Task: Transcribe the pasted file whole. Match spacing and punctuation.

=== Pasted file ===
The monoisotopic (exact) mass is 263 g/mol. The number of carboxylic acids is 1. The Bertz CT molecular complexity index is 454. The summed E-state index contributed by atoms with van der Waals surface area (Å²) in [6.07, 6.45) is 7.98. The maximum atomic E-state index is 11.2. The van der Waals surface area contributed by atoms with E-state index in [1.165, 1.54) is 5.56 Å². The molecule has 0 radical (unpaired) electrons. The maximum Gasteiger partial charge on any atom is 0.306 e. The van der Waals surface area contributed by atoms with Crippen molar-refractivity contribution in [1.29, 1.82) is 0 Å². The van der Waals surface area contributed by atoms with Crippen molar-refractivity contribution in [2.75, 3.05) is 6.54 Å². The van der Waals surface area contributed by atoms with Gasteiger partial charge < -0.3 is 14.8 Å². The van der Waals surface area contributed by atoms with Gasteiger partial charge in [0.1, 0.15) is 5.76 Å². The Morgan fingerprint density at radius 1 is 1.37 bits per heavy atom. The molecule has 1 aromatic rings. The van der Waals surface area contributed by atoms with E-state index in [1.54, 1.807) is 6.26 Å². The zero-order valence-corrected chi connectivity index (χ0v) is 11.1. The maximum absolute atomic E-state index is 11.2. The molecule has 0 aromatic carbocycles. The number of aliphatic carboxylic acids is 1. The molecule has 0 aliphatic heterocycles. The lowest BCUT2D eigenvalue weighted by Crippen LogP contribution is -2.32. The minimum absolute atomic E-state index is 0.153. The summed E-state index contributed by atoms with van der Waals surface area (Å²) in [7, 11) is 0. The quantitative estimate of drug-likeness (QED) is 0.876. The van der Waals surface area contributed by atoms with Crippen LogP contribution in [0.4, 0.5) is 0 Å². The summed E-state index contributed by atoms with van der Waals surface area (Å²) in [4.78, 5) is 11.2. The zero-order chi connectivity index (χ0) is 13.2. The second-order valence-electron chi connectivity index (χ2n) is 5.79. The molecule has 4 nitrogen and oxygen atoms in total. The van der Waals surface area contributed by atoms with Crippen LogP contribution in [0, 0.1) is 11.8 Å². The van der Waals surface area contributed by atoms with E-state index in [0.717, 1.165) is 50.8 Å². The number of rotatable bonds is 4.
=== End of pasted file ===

The monoisotopic (exact) mass is 263 g/mol. The number of carboxylic acids is 1. The Bertz CT molecular complexity index is 454. The summed E-state index contributed by atoms with van der Waals surface area (Å²) in [6.07, 6.45) is 7.98. The maximum atomic E-state index is 11.2. The van der Waals surface area contributed by atoms with E-state index in [1.165, 1.54) is 5.56 Å². The molecule has 0 radical (unpaired) electrons. The maximum Gasteiger partial charge on any atom is 0.306 e. The van der Waals surface area contributed by atoms with Crippen molar-refractivity contribution in [1.29, 1.82) is 0 Å². The van der Waals surface area contributed by atoms with Crippen molar-refractivity contribution in [2.75, 3.05) is 6.54 Å². The van der Waals surface area contributed by atoms with Gasteiger partial charge < -0.3 is 14.8 Å². The van der Waals surface area contributed by atoms with Gasteiger partial charge in [0.1, 0.15) is 5.76 Å². The Morgan fingerprint density at radius 1 is 1.37 bits per heavy atom. The molecule has 1 aromatic rings. The van der Waals surface area contributed by atoms with E-state index in [1.54, 1.807) is 6.26 Å². The zero-order valence-corrected chi connectivity index (χ0v) is 11.1. The maximum absolute atomic E-state index is 11.2. The molecule has 0 aromatic carbocycles. The number of aliphatic carboxylic acids is 1. The molecule has 0 aliphatic heterocycles. The lowest BCUT2D eigenvalue weighted by Crippen LogP contribution is -2.32. The minimum absolute atomic E-state index is 0.153. The summed E-state index contributed by atoms with van der Waals surface area (Å²) in [7, 11) is 0. The quantitative estimate of drug-likeness (QED) is 0.876. The van der Waals surface area contributed by atoms with Crippen LogP contribution in [0.4, 0.5) is 0 Å². The summed E-state index contributed by atoms with van der Waals surface area (Å²) in [4.78, 5) is 11.2. The zero-order chi connectivity index (χ0) is 13.2. The second-order valence-electron chi connectivity index (χ2n) is 5.79. The molecule has 4 nitrogen and oxygen atoms in total. The van der Waals surface area contributed by atoms with Crippen LogP contribution in [0, 0.1) is 11.8 Å². The van der Waals surface area contributed by atoms with E-state index in [0.717, 1.165) is 50.8 Å². The number of rotatable bonds is 4.